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Hazard, H. W. (ed.) / Volume III: The fourteenth and fifteenth centuries

VII: The Catalans and Florentines in Greece, 1380-1462,   pp. 225-277 PDF (23.4 MB)

Page 275

head of St. George, which he had apparently received from Bertranet Mota,
who had held Livadia a half dozen years before. 180 The Caupenas also possessed
the stronghold of Piada on the mainland just northwest of Epidaurus. Fearing
the Greeks, the Albanians, and especially the Turks, the Caupenas—Alioto
II and his son Antonello together with his brother Arnau—tumed to Venice
for protection, and in March 1425 the senate accepted them as "friends" of
the republic. The Caupenas also proposed that if their house should die out,
Aegina, Piada, and their other holdings should pass into Vene tian hands.
181 One of the Caupenas married an adopted daughter of duke Antonio I Acciajuoli
of Athens, who objected to the terms under which Venice had taken the family
under her wing. 182 The Caupenas, however, got along very badly with one
another, especially after the death of Alioto II in 1440, and through the
years their disputes ended up for adjudication in the Venetian senate, the
records of litigation constituting the sparse history of Catalan Aegina.
183 Finally, in 1451 Antonello, the last lord of Aegina, bequeathed the island
to Venice, disregarding the claims of his uncle and the latter's son. 184
On August 22, 1451, Louis Morosini was appointed governor of Aegina, the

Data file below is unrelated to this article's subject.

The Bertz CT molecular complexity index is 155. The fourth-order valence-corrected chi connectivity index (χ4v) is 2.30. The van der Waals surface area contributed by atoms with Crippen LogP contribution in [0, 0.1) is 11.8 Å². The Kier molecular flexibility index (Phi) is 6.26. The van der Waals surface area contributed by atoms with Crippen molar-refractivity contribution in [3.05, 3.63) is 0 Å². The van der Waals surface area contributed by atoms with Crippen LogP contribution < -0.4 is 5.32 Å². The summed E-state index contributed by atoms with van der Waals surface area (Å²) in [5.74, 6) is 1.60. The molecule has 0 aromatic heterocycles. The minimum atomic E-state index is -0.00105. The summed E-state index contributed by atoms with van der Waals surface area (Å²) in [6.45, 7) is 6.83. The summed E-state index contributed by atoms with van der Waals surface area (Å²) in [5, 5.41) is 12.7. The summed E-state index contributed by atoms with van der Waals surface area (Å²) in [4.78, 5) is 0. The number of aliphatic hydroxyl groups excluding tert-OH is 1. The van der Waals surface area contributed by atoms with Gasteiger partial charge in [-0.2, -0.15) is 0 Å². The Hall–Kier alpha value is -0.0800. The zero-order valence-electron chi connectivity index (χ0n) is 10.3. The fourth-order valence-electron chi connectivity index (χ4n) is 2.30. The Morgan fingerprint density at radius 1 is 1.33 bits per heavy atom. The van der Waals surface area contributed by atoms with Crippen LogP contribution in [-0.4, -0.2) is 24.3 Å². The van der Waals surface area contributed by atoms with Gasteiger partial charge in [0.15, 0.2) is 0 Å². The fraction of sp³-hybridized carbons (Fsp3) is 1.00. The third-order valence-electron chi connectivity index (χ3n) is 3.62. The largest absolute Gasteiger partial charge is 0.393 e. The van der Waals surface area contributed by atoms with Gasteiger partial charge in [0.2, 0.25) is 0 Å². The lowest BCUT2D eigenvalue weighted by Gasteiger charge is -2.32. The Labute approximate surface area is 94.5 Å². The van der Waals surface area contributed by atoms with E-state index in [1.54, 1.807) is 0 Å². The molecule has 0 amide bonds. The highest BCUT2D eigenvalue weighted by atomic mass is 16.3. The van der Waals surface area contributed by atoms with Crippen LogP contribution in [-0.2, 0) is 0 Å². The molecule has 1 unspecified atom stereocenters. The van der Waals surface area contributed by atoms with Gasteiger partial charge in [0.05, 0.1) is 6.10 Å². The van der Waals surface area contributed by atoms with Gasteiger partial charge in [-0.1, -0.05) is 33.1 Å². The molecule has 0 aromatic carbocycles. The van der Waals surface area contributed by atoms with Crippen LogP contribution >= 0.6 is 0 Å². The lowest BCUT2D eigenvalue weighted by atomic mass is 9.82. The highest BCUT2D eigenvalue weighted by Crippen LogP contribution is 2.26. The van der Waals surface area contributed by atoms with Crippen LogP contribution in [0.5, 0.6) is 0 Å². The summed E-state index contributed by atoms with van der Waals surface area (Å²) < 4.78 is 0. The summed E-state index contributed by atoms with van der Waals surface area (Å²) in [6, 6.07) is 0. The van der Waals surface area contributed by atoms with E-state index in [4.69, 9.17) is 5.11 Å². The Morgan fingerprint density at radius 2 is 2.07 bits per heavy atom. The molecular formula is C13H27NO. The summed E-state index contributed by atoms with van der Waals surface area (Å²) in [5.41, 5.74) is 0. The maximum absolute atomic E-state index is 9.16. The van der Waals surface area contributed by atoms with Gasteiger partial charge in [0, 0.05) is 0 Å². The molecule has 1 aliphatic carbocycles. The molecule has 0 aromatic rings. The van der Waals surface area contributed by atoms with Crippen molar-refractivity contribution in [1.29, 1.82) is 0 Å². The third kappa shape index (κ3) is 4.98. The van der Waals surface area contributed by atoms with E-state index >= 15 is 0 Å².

first of more than thirty sons of the republic to hold the post until the
Turkish seizure of the island in 
1537. 185 
The Caupena lordship of Aegina was a strange last remnant of the crusade
which had brought the Latins into Greece. They had almost ceased to be Catalans,
and the Venetians had accepted them, but the republic looked with hostile
eyes upon Catalan merchants as well as corsairs, 186 and not without reason.
About the time sultan Mehmed 
 180. Dipl., docs. DCXXXVII-DCXXXIX. pp. 666—668, dated April 13, 1393,
and docs. DCLIII—DCLV, pp. 680—68 3, dated December 21, 1399.
 181. Sathas, III, doc. 858, pp. 281—282; Iorga, in Revue de l'Orient
latin, V, 191. 
 182. Sathas, I, doc. 116, pp. 178—179, dated November 6, 1425, the
text of which suggests that Antonio's daughter had married Alioto II, but
she had presumably married the latter's bastard son and successor in the
lordship of Aegina (cf. Chalcocondylas, IV [CSHB, p. 215; ed. Darkó,
I, 202], and Archivio di Stato di Venezia, Mar, Reg. 1, fol. 12r, dated January
17, 1441). 
 183. Mar, Reg. 1, fols. 86, 225v-226r, and Reg. 2, fol. 86v, dated from
1442 to 1445. 
 184. Mar, Reg. 4, fol. 80v, dated August 2, 1451, by which time Antonello
had been dead for at least two or three months; his uncle Arnau and cousin
Alioto III continued to press their claims to Aegina before the senate, which
rejected them (loc. cit., and Mar, Reg. 7, fol. 21r, dated June 12, 1461).
The genealogical table of the Caupenas in Hopf's Chroniques grdco-romanes,
p. 475, requires some rectification as to the first members of the family
to become lords of Aegina, and the senate itself got the family relationships
confused in the text of June 1461, where we find Antonello's uncle Arnau
being identified as his brother. 
185. Hopf, Chroniques gréco-romanes, p. 376. 
 186. Mar, Reg. 3, fol. 161v, dated February 10, 1450: ". . . Cathellani
hostes nostri    On September 28, 1450, the senate complained to the grand
master of Rhodes that the 

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